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Call for Assistance

Can somebody explain to me, in as much detail as possible, how DDR is played?


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Apr. 23rd, 2004 08:55 pm (UTC)
Under normal circumstances, there is a pad on the ground. You stand in a non-functional part in the center, and watch the screen in front of you. Music plays. There are four arrows at the top of the screen, one pointing left, right, up, and down. If you look at the pad below you, there are four buttons, one up, one down, one left, and right. More arrows appear on the screen and move up, and you try to stomp on the correct pad right as they collide with the nonmoving arrows at the top. The End.
Apr. 23rd, 2004 09:04 pm (UTC)
Actually, to let you have more of a feel for the game, search for Stepmania - it's a DDR PC emulator. Granted, you'll only be able to play it with the keyboard controls (unless you happen to have a DDR pad with the proper converter), but it gives you a better idea of how the songs and the arrows and all that go together. Some songs have a more recognizable "beat" that the steps (arrow combinations) go in time to, others don't.

Then all you have to do, is translate that into feet (and possibly) body movements. ^_^;
Apr. 23rd, 2004 09:09 pm (UTC)
You play DDR on a dance pad. The pad is laid out in a 3x3 square grid, with each square being about a foot or so on a side. The top-middle, left middle, right middle, and bottom middle squares have pieces of plastic in them with arrows on them pointing away from the center. Under the plastic is a button so that the button is pressed when you put your foot on it. The other squares are metal.
You select a song and the dificulty you want to play it on. Most songs have 3 difficulties, light, standard (?), and heavy. Some also have beginner and/or challenge. The difficulty of the song on that level is shown in feet (' marks) from 1-10 (10 is hardest). Also shown is the BPM (beats per minute, how fast the arrows will scroll up the screen) and a weird pentagon which is supposed to indicate what is hard about the song, but no one is really quite sure what each point means.
Ely explained the basics of playing. The arrows are different colors acording to how far off they are from 1/4th notes (all arrows the same color are the same amount of time after a 1/4th note). Arrows start at 1/4th notes and go down to 1/8 and 1/16 notes. You are graded on how close you get to hitting right on the arrow, the scale is miss, bad, good, great, perfect. If get 4 or more greats & perfects in a row it starts counting up your combo, if you get 100 or more combo the arrows flash colors when you hit them (assuming your combo continues). In addition to single arrows, there are doubles (hit 2 arrows at once), and holds (hold down the arrow for as long as the green bar on the screen lasts).
I think that's pretty much it, cause I don't feel like covering options.

Oh, and 1/8th note doubles are still a crime against humanity, even tho I've gotten decent at them.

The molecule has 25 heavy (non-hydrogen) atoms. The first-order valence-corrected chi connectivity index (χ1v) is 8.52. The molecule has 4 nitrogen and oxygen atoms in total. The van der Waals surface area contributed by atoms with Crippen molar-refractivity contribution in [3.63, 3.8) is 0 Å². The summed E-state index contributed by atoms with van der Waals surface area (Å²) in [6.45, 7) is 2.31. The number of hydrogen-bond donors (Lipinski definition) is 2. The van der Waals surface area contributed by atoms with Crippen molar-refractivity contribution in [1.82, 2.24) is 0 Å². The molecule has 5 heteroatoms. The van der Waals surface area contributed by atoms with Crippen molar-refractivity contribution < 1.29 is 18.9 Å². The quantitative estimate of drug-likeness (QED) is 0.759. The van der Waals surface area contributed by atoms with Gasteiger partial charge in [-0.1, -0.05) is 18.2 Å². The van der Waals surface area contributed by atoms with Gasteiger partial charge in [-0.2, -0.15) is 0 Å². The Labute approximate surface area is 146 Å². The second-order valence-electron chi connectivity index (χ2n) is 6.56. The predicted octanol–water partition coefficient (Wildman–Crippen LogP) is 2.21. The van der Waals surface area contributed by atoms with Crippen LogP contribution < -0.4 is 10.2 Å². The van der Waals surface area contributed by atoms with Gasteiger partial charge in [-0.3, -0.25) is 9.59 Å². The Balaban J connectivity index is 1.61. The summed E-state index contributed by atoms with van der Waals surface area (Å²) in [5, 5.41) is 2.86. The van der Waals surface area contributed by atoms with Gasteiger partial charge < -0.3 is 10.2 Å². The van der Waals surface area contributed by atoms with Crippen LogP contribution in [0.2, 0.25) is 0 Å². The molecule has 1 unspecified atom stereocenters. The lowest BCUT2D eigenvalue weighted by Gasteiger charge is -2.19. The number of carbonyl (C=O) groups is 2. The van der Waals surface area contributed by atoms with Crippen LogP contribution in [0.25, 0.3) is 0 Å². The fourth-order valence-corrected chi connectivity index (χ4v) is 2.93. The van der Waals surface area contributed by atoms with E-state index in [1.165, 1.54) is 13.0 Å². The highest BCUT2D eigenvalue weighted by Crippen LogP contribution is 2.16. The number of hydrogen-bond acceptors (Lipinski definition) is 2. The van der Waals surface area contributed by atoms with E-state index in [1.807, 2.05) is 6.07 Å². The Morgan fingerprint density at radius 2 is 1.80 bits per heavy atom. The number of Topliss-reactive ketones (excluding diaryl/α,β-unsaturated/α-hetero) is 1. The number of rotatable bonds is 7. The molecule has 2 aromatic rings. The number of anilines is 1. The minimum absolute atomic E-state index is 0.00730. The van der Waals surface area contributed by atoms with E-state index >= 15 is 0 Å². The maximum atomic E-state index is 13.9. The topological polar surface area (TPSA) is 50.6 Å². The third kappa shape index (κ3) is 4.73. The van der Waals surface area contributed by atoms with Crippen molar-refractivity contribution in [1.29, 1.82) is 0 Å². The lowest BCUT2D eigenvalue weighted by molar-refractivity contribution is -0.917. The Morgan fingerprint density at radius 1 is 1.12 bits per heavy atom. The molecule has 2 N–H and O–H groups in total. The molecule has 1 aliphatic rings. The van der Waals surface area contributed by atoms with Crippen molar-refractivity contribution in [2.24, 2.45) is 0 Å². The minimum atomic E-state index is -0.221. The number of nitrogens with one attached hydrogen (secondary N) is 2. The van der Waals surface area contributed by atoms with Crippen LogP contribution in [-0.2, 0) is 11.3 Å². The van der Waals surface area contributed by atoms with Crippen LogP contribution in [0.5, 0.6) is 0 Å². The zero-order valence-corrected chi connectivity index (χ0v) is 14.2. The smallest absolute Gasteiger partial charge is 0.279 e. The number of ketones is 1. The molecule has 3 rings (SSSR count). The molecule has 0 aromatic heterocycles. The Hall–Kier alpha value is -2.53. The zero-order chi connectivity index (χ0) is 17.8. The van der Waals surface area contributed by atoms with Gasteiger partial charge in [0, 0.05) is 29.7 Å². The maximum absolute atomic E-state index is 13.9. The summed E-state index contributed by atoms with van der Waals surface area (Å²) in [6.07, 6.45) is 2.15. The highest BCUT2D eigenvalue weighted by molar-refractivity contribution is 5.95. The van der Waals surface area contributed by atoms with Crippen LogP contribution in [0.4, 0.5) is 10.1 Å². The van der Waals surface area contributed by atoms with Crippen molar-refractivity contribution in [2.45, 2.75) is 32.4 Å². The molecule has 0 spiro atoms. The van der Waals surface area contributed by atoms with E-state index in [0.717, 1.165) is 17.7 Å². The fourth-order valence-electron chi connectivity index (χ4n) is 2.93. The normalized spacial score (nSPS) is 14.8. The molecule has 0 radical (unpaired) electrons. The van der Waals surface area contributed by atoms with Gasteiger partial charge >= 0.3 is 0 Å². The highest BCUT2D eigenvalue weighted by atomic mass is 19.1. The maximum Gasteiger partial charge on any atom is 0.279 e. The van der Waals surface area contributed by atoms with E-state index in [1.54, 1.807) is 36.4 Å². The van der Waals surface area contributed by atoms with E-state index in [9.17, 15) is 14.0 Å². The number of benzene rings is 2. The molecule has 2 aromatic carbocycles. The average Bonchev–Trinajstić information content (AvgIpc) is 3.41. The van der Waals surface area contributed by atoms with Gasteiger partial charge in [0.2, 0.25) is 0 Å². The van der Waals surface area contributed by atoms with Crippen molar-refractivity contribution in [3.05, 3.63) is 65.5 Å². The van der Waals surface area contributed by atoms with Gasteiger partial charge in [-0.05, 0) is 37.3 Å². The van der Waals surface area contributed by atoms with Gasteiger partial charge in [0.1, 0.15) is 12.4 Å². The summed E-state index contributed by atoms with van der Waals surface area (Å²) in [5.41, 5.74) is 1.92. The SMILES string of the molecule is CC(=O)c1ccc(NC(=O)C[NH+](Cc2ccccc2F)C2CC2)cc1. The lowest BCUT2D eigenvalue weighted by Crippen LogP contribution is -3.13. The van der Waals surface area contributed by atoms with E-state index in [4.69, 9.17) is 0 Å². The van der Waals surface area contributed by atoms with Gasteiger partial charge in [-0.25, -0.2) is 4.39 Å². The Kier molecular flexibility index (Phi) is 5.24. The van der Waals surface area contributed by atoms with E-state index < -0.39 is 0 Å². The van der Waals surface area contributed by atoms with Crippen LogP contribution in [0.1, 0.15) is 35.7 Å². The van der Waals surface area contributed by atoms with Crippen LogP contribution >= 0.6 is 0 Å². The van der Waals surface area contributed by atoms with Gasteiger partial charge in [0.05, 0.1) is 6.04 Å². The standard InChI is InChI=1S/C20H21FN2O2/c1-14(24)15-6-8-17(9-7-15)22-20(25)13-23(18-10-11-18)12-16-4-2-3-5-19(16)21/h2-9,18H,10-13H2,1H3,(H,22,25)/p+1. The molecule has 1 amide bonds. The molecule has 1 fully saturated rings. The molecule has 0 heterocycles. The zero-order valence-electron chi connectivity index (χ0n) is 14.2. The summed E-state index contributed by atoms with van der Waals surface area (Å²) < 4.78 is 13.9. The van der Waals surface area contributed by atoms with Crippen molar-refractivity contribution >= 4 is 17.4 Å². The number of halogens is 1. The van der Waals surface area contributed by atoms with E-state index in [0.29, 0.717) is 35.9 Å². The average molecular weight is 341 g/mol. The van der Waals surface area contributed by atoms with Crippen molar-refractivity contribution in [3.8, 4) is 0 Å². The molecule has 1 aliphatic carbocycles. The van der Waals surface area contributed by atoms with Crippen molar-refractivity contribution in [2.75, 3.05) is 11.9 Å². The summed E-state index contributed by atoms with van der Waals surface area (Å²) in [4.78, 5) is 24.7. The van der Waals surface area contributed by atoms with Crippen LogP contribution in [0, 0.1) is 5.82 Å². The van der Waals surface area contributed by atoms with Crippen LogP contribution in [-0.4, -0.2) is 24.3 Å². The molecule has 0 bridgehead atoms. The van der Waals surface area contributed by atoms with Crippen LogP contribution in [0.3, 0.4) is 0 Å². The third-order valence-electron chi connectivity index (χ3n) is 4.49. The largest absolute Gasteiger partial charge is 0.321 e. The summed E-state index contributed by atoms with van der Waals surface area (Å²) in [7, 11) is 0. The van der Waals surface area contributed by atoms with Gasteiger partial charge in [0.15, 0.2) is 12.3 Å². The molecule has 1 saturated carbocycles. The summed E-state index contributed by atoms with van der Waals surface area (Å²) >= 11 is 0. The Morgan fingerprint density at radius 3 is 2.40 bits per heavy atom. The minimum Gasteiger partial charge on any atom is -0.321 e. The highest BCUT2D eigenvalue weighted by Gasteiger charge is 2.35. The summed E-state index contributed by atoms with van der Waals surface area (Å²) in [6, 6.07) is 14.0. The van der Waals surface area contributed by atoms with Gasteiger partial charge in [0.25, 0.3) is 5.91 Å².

Apr. 23rd, 2004 10:00 pm (UTC)
DDR intro, simple and short
There is a pad you stand on. It has four arrows, one for each direction- up, down, left, and right.

Menu interfaces vary from game to game, but on any version, you can just keep hitting confirm 'til you get the songlist. The songlist is self-explanatory- it lists the songs you can choose from to play.

Song difficulties are rated with feet icons. The greater the number, the hardest it is. Original scale was 1 to 9, later versions have a 10. You may also change your difficulty setting by hitting down twice (like double-clicking, only hitting an arrow) to go one difficulty harder, or up to go to an easier difficulty.

Once you've selected a song, a screen will come up, showing the four arrows in a row at the top of the screen. They flash in time to the beat of the music. Colorful arrows will start scrolling up from the bottom of the screen, you want to hit the corresponding arrow on the pad once these reach the top arrows. The faster the song (i.e. higher BPM), the faster the arrows move.

At the top of the screen is a lifebar. Hitting the arrows accurately and in time to the music increases it, missing them or being off lowers it. If it runs out, you fail.

That's honestly all the basics you need to know to start playing. Some of the specific names of modes you can learn as you go, just remember if you're a beginner don't try playing Oni (aka Challenge) or Nonstop mode right away.

Any other questions, do ask.

And :p to everyone else who doesn't know how to simplify their explanations.
Apr. 23rd, 2004 10:02 pm (UTC)
One more thing
On the home versions there is a training mode that teaches you how to play. It's very useful for learning basic steps, and will teach you how to avoid some bad habits (like 'centering' or always returning your feet to the center of the pad). Arcades lack this mode, but if you watch the screen when no one's playing it'll do a short "how to play" sequence.
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